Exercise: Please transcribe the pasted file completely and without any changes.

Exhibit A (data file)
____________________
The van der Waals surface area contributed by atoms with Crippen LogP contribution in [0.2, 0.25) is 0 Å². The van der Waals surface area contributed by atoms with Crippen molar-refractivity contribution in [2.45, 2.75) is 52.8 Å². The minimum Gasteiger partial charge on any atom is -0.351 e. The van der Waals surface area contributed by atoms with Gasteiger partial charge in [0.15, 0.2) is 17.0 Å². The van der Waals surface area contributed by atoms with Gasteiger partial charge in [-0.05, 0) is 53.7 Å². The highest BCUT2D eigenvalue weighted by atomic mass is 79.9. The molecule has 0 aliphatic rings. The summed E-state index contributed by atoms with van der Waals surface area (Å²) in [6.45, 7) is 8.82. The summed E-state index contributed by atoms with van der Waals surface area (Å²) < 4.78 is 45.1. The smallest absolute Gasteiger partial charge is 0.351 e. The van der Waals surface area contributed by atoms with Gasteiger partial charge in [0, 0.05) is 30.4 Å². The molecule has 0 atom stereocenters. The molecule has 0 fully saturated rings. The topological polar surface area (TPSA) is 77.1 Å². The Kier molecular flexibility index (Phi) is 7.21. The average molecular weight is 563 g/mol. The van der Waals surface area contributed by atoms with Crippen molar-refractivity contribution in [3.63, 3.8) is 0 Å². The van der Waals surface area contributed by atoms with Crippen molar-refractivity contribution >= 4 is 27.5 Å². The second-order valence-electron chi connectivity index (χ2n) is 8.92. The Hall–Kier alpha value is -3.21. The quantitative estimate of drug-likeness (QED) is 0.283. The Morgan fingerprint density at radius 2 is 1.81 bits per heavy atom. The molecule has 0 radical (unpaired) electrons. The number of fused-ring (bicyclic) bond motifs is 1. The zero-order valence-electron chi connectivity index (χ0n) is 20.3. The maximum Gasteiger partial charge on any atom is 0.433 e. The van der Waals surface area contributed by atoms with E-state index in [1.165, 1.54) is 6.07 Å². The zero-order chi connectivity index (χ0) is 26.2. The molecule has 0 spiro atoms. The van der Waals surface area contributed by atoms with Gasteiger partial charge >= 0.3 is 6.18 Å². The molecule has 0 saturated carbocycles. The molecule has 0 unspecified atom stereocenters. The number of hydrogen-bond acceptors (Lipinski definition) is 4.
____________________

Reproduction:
The van der Waals surface area contributed by atoms with Crippen LogP contribution in [0.2, 0.25) is 0 Å². The van der Waals surface area contributed by atoms with Crippen molar-refractivity contribution in [2.45, 2.75) is 52.8 Å². The minimum Gasteiger partial charge on any atom is -0.351 e. The van der Waals surface area contributed by atoms with Gasteiger partial charge in [0.15, 0.2) is 17.0 Å². The van der Waals surface area contributed by atoms with Gasteiger partial charge in [-0.05, 0) is 53.7 Å². The highest BCUT2D eigenvalue weighted by atomic mass is 79.9. The molecule has 0 aliphatic rings. The summed E-state index contributed by atoms with van der Waals surface area (Å²) in [6.45, 7) is 8.82. The summed E-state index contributed by atoms with van der Waals surface area (Å²) < 4.78 is 45.1. The smallest absolute Gasteiger partial charge is 0.351 e. The van der Waals surface area contributed by atoms with Gasteiger partial charge in [0, 0.05) is 30.4 Å². The molecule has 0 atom stereocenters. The molecule has 0 fully saturated rings. The topological polar surface area (TPSA) is 77.1 Å². The Kier molecular flexibility index (Phi) is 7.21. The average molecular weight is 563 g/mol. The van der Waals surface area contributed by atoms with Crippen molar-refractivity contribution in [3.63, 3.8) is 0 Å². The van der Waals surface area contributed by atoms with Crippen molar-refractivity contribution >= 4 is 27.5 Å². The second-order valence-electron chi connectivity index (χ2n) is 8.92. The Hall–Kier alpha value is -3.21. The quantitative estimate of drug-likeness (QED) is 0.283. The Morgan fingerprint density at radius 2 is 1.81 bits per heavy atom. The molecule has 0 radical (unpaired) electrons. The number of fused-ring (bicyclic) bond motifs is 1. The zero-order valence-electron chi connectivity index (χ0n) is 20.3. The maximum Gasteiger partial charge on any atom is 0.433 e. The van der Waals surface area contributed by atoms with E-state index in [1.165, 1.54) is 6.07 Å². The zero-order chi connectivity index (χ0) is 26.2. The molecule has 0 spiro atoms. The van der Waals surface area contributed by atoms with Gasteiger partial charge >= 0.3 is 6.18 Å². The molecule has 0 saturated carbocycles. The molecule has 0 unspecified atom stereocenters. The number of hydrogen-bond acceptors (Lipinski definition) is 4.